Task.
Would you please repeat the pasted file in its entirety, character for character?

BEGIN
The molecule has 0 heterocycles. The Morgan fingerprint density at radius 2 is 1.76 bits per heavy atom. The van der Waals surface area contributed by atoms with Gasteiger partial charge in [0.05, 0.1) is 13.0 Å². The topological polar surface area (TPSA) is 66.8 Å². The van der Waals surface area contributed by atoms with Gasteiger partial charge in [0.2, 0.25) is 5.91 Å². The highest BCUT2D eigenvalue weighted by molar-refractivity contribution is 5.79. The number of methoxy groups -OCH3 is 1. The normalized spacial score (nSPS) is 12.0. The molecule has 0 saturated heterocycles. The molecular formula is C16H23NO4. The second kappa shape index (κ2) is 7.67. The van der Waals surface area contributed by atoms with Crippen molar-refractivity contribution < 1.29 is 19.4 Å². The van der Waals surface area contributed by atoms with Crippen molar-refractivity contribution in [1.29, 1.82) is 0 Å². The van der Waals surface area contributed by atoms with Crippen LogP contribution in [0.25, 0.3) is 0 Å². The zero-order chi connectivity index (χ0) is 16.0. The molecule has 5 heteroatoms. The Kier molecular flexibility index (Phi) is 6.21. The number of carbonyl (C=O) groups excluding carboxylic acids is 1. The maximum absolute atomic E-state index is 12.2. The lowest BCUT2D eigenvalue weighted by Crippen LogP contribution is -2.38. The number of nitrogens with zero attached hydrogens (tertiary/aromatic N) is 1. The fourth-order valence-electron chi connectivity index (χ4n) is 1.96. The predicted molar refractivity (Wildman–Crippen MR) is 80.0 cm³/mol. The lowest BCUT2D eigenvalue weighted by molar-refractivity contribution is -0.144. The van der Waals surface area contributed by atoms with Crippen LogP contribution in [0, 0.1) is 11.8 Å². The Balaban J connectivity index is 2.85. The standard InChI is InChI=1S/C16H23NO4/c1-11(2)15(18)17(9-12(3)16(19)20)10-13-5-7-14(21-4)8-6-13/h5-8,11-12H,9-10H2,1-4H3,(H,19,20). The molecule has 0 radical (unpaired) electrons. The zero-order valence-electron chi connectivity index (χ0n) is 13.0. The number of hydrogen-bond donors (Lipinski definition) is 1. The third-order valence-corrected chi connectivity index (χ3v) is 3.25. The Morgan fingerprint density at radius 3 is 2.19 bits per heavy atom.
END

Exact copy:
The molecule has 0 heterocycles. The Morgan fingerprint density at radius 2 is 1.76 bits per heavy atom. The van der Waals surface area contributed by atoms with Gasteiger partial charge in [0.05, 0.1) is 13.0 Å². The topological polar surface area (TPSA) is 66.8 Å². The van der Waals surface area contributed by atoms with Gasteiger partial charge in [0.2, 0.25) is 5.91 Å². The highest BCUT2D eigenvalue weighted by molar-refractivity contribution is 5.79. The number of methoxy groups -OCH3 is 1. The normalized spacial score (nSPS) is 12.0. The molecule has 0 saturated heterocycles. The molecular formula is C16H23NO4. The second kappa shape index (κ2) is 7.67. The van der Waals surface area contributed by atoms with Crippen molar-refractivity contribution < 1.29 is 19.4 Å². The van der Waals surface area contributed by atoms with Crippen molar-refractivity contribution in [1.29, 1.82) is 0 Å². The van der Waals surface area contributed by atoms with Crippen LogP contribution in [0.25, 0.3) is 0 Å². The zero-order chi connectivity index (χ0) is 16.0. The molecule has 5 heteroatoms. The Kier molecular flexibility index (Phi) is 6.21. The number of carbonyl (C=O) groups excluding carboxylic acids is 1. The maximum absolute atomic E-state index is 12.2. The lowest BCUT2D eigenvalue weighted by Crippen LogP contribution is -2.38. The number of nitrogens with zero attached hydrogens (tertiary/aromatic N) is 1. The fourth-order valence-electron chi connectivity index (χ4n) is 1.96. The predicted molar refractivity (Wildman–Crippen MR) is 80.0 cm³/mol. The lowest BCUT2D eigenvalue weighted by molar-refractivity contribution is -0.144. The van der Waals surface area contributed by atoms with Crippen LogP contribution in [0, 0.1) is 11.8 Å². The Balaban J connectivity index is 2.85. The standard InChI is InChI=1S/C16H23NO4/c1-11(2)15(18)17(9-12(3)16(19)20)10-13-5-7-14(21-4)8-6-13/h5-8,11-12H,9-10H2,1-4H3,(H,19,20). The molecule has 0 radical (unpaired) electrons. The zero-order valence-electron chi connectivity index (χ0n) is 13.0. The number of hydrogen-bond donors (Lipinski definition) is 1. The third-order valence-corrected chi connectivity index (χ3v) is 3.25. The Morgan fingerprint density at radius 3 is 2.19 bits per heavy atom.